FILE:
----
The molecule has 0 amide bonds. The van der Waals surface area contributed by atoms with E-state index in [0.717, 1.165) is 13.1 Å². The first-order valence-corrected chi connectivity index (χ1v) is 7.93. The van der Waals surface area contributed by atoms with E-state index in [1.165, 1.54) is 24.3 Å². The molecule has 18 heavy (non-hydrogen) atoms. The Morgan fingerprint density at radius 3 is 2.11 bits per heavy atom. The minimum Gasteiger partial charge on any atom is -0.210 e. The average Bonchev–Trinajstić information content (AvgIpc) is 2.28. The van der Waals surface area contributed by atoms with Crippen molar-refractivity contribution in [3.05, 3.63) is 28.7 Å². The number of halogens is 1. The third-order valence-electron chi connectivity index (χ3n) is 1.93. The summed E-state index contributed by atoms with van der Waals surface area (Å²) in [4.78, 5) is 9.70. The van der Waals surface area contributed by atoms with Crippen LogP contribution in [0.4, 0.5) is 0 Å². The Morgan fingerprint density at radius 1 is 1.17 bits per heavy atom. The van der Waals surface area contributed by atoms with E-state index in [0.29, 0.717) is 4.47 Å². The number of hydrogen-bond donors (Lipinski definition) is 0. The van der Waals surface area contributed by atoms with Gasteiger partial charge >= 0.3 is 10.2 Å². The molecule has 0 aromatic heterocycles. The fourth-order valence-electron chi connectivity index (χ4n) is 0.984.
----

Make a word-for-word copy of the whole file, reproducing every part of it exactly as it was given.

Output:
The molecule has 0 amide bonds. The van der Waals surface area contributed by atoms with E-state index in [0.717, 1.165) is 13.1 Å². The first-order valence-corrected chi connectivity index (χ1v) is 7.93. The van der Waals surface area contributed by atoms with E-state index in [1.165, 1.54) is 24.3 Å². The molecule has 18 heavy (non-hydrogen) atoms. The Morgan fingerprint density at radius 3 is 2.11 bits per heavy atom. The minimum Gasteiger partial charge on any atom is -0.210 e. The average Bonchev–Trinajstić information content (AvgIpc) is 2.28. The van der Waals surface area contributed by atoms with Crippen molar-refractivity contribution in [3.05, 3.63) is 28.7 Å². The number of halogens is 1. The third-order valence-electron chi connectivity index (χ3n) is 1.93. The summed E-state index contributed by atoms with van der Waals surface area (Å²) in [4.78, 5) is 9.70. The van der Waals surface area contributed by atoms with Crippen LogP contribution in [0.4, 0.5) is 0 Å². The Morgan fingerprint density at radius 1 is 1.17 bits per heavy atom. The van der Waals surface area contributed by atoms with E-state index in [0.29, 0.717) is 4.47 Å². The number of hydrogen-bond donors (Lipinski definition) is 0. The van der Waals surface area contributed by atoms with Gasteiger partial charge >= 0.3 is 10.2 Å². The molecule has 0 aromatic heterocycles. The fourth-order valence-electron chi connectivity index (χ4n) is 0.984.